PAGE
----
Kansas City area employers added a net 1,800 jobs from March 2012 to March 2013, a 0.2 percent increase.
Despite little job creation, the area’s unemployment rate dropped over the 12 months to 6.6 percent from 7.1 percent, the U.S. Bureau of Labor Statistics reported Wednesday.
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The drop in joblessness was partly due to about 8,000 workers leaving the local labor force and no longer being counted as working or looking for work.
According to the bureau’s survey, the number of unemployed job hunters in the metro area fell to 68,600 in March this year, down from 74,100 a year earlier. The number of unemployed continued to decline from February to March this year, the bureau estimated.
The Kansas City area was one of 306 major U.S. metropolitan areas — out of 372 tracked by the bureau — that had lower unemployment rates in March 2013 than March 2012.
It was one of 287 metro areas that had over-the-year increases in nonfarm payroll employment. The biggest gain was a 7.7 percent payroll growth in Odessa, Texas. The largest decrease in employment was a 4.9 percent drop in Decatur, Ill.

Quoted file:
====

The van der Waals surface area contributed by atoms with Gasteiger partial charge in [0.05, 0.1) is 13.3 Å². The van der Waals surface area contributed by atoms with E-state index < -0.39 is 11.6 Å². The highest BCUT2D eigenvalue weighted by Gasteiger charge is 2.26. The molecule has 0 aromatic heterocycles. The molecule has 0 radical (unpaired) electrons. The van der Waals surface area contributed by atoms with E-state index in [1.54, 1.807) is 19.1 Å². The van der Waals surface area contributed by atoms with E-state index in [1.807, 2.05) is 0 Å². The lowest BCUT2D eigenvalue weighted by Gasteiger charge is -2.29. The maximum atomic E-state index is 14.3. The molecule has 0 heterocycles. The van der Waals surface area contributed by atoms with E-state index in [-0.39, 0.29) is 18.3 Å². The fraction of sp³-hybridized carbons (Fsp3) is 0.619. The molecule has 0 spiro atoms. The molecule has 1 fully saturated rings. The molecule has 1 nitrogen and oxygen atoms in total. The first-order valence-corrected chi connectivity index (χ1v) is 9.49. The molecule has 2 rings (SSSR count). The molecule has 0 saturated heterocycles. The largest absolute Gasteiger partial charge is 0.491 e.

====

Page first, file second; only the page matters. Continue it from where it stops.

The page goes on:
The metropolitan statistics aren’t seasonally adjusted. Nationally, the average unemployment rate in March, figured on that basis, was 7.6 percent.
The Kansas City office of the labor bureau said that the Kansas side of the metro area, which has about 45 percent of the area’s workforce, gained a net 6,900 jobs over the 12 months, while the Missouri side, with 55 percent of the workforce, lost a net 5,100.
The area’s professional and business services job sector had the largest employment increase, gaining 3,400 jobs over the 12 months.
Leisure and hospitality jobs were the second biggest gainers, up 2,100 over the year.
Net metro area losses occurred in education and health services; government; and trade, transportation and utilities, the bureau reported.